Pop-up Ad Guy: 'Nuff said
MIT Media Lab's Ethan Zuckerman wrote an essay for The Atlantic in August in which he apologized for ruining the Web by coming up with the idea for the pop-up ad while with an early Internet company called Tripod. "I wrote the code to launch the window and run an ad in it. I'm sorry. Our intentions were good."
Yahoo: Over and over
Yahoo ended 2013 with a 5-day-long email outage that affected some 1 million users and that forced CEO Marissa Mayer to apologize. The company followed that up with an unsportsmanlike tweet about Gmail going down in January, and then shortly after that apologized to its customers for email troubles stemming from what it deemed a coordinated attack ("We regret this has happened and want to assure our
users that we take the security of their data very seriously."). For good measure, the Yahoo mail network went down again in February, prompting another apology.
Target: CIO pays for it
Target's CEO apologized in December for the massive credit card data breach that affected as many as 110 million customers. The CFO apologized in February before the U.S. Senate, stating: "I want to say how deeply sorry we are for the impact this incident has had on our guests--your constituents. We will work with you, the business community and other thought leaders to find effective solutions to this ongoing and pervasive challenge...We will learn from this incident and, as a result, we hope to make Target, and our industry, more secure for customers in the future." That was followed, dramatically, by the resignation of the company's CIO in March.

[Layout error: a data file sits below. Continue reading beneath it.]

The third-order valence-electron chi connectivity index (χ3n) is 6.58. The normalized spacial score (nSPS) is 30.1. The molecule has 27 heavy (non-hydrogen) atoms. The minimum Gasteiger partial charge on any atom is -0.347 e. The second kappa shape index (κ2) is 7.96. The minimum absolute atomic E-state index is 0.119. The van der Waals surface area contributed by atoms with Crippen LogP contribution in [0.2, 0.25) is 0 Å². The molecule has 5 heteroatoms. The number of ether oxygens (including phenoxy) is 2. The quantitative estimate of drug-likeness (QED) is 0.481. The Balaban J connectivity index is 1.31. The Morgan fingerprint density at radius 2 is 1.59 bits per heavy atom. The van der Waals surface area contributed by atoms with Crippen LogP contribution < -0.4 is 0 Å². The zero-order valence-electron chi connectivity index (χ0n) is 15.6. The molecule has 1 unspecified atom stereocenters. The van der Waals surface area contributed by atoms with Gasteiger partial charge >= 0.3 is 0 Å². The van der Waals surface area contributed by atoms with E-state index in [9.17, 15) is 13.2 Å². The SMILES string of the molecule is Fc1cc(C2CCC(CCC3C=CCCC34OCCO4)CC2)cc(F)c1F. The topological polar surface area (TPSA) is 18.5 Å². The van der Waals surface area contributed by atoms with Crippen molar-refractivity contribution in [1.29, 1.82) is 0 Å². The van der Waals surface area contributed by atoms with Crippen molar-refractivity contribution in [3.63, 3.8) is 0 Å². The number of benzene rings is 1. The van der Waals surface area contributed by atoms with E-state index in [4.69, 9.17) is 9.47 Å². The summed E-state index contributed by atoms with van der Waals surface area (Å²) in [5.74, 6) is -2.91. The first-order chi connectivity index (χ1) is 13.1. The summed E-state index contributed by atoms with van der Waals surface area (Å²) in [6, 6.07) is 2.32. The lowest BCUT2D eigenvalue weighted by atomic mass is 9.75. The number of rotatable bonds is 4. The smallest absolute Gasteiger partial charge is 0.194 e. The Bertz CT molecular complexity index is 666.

Samsung Electronics: Unhealthy
The semiconductor and phone maker in May offered its "sincerest apology" for the sickness and deaths of some of its workers, vowing to compensate those affected and their families. "Some of Samsung's former employees have passed away after contracting leukemia or are coping with difficult-to-treat diseases after having worked at our manufacturing facility," the company said in an emailed statement. Samsung's apology came in response to a proposal by families and the Supporters for the Health And Rights of People in the Semiconductor Industry (SHARPS) group. So far there have been 26 victims of blood cancers (leukemia and lymphoma) reported to SHARPS, who worked in Samsung's Gi-Heung and On-Yang semiconductor plants in Korea. Ten have died, the group said on it site in May. Chemicals as well as cleanrooms that protect wafers more than workers are among the factors cited in causing sickness.
The Home Depot: You may have heard...
The Home Depot started off its Sept. 21 letter to customers with "As you may have heard, on September 8, 2014, we confirmed that our payment systems have been breached, which could potentially impact customers using payment cards at our U.S. and Canadian stores... We apologize for the frustration and anxiety this may cause you and we thank you for your patience during this time." Yes, we're guessing most of those customers had heard of this historically large security breach.
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